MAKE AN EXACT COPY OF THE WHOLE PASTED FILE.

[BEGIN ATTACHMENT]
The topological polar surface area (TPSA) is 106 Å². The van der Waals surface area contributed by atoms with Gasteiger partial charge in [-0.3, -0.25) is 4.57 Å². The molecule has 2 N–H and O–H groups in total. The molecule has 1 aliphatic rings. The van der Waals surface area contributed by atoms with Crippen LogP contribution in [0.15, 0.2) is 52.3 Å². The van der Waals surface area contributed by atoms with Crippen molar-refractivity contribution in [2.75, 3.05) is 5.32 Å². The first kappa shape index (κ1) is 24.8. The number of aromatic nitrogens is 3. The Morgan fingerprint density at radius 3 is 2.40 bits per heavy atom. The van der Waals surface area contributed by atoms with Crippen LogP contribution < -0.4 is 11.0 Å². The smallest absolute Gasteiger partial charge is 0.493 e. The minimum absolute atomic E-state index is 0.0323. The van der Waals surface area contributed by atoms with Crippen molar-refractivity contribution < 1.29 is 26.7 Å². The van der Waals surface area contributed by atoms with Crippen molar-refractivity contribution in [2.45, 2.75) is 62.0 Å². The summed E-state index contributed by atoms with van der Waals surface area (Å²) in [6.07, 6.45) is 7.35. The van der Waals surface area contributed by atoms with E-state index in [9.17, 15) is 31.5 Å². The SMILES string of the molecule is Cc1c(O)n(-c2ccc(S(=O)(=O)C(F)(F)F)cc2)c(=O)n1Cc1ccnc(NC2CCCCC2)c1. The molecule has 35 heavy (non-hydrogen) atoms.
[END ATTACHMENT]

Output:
The topological polar surface area (TPSA) is 106 Å². The van der Waals surface area contributed by atoms with Gasteiger partial charge in [-0.3, -0.25) is 4.57 Å². The molecule has 2 N–H and O–H groups in total. The molecule has 1 aliphatic rings. The van der Waals surface area contributed by atoms with Crippen LogP contribution in [0.15, 0.2) is 52.3 Å². The van der Waals surface area contributed by atoms with Crippen molar-refractivity contribution in [2.75, 3.05) is 5.32 Å². The first kappa shape index (κ1) is 24.8. The number of aromatic nitrogens is 3. The Morgan fingerprint density at radius 3 is 2.40 bits per heavy atom. The van der Waals surface area contributed by atoms with Crippen LogP contribution < -0.4 is 11.0 Å². The smallest absolute Gasteiger partial charge is 0.493 e. The minimum absolute atomic E-state index is 0.0323. The van der Waals surface area contributed by atoms with Crippen molar-refractivity contribution < 1.29 is 26.7 Å². The van der Waals surface area contributed by atoms with Crippen molar-refractivity contribution in [2.45, 2.75) is 62.0 Å². The summed E-state index contributed by atoms with van der Waals surface area (Å²) in [6.07, 6.45) is 7.35. The van der Waals surface area contributed by atoms with E-state index in [9.17, 15) is 31.5 Å². The SMILES string of the molecule is Cc1c(O)n(-c2ccc(S(=O)(=O)C(F)(F)F)cc2)c(=O)n1Cc1ccnc(NC2CCCCC2)c1. The molecule has 35 heavy (non-hydrogen) atoms.